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The battle of Williamsburg, Va. Fought June 1, 1862. [from the Richmond, Va., Star, May 29, 1894.]

A paper read before Pickett Camp Confederate Veterans by Colonel Richard L. Maury.

Many erroneous statements which have been published as to the memorable engagement corrected.

Colonel Maury's paper is as follows:

the immortal Twenty-Fourth—The Yankee General Hancock said that the Fifth North Carolina and the Twenty-fourth Virginia, for their conduct in battle before Williamsburg, ought to have this word inscribed upon their banners: The Twenty-fourth in the fight of yesterday vindicated its title to this honor. Richmond Enquirer, June 2, 1862.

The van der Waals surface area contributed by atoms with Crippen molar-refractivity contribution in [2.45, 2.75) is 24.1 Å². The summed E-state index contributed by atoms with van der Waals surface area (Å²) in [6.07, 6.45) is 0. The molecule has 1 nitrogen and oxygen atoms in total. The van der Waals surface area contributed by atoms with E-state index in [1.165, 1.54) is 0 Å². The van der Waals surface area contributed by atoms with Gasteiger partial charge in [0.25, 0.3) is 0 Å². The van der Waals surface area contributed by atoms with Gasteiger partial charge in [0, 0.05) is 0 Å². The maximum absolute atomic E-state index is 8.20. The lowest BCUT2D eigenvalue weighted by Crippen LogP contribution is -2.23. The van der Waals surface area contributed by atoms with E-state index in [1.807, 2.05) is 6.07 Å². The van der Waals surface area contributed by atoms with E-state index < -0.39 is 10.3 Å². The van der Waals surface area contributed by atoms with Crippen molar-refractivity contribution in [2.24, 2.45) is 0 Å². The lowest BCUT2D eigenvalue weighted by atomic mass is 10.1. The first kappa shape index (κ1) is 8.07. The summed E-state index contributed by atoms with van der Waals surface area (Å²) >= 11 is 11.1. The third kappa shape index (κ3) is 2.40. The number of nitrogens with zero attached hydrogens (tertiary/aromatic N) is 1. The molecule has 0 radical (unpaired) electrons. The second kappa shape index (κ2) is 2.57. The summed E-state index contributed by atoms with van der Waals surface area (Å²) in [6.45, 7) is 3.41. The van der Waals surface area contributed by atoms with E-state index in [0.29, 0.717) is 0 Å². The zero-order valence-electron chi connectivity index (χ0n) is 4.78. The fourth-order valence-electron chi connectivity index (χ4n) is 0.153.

The Battle of Williamsburg, although of but small importance in comparison with the mighty and momentous conflicts between the same forces, which followed shortly after, attracted great attention at the time, especially in the North, chiefly because of the great prominence given by McClellan and his generals, to their successful repulse, at the close of the day, of an attack made by two of General Early's Regiments—the Twenty-fourth Virginia and the Fifth North Carolina—upon Hancock's position on our extreme left. The assault was badly arranged, not supported, and failed in consequence, for but two of the regiments of D. H. Hill's entire division came into close action, and they alone attempted what it was intended the whole division should undertake, whereby Hancock was enabled to achieve a success. Under the circumstances it was of but little credit to him, as being almost a matter of course, yet it was extravagantly magnified (as if it were some great thing for ten guns and five regiments to resist the attack of two) in the hope of diverting attention from the total failure of the repeated assaults of the many Federal divisions upon Longstreet's Division alone, for thus since morning had been vainly employed Hooker and Kearney, Couch, Casey, Smith and others, until night found them all repulsed, with Hooker and Kearney so cut up and demoralized as to be of little further use for weeks. [107]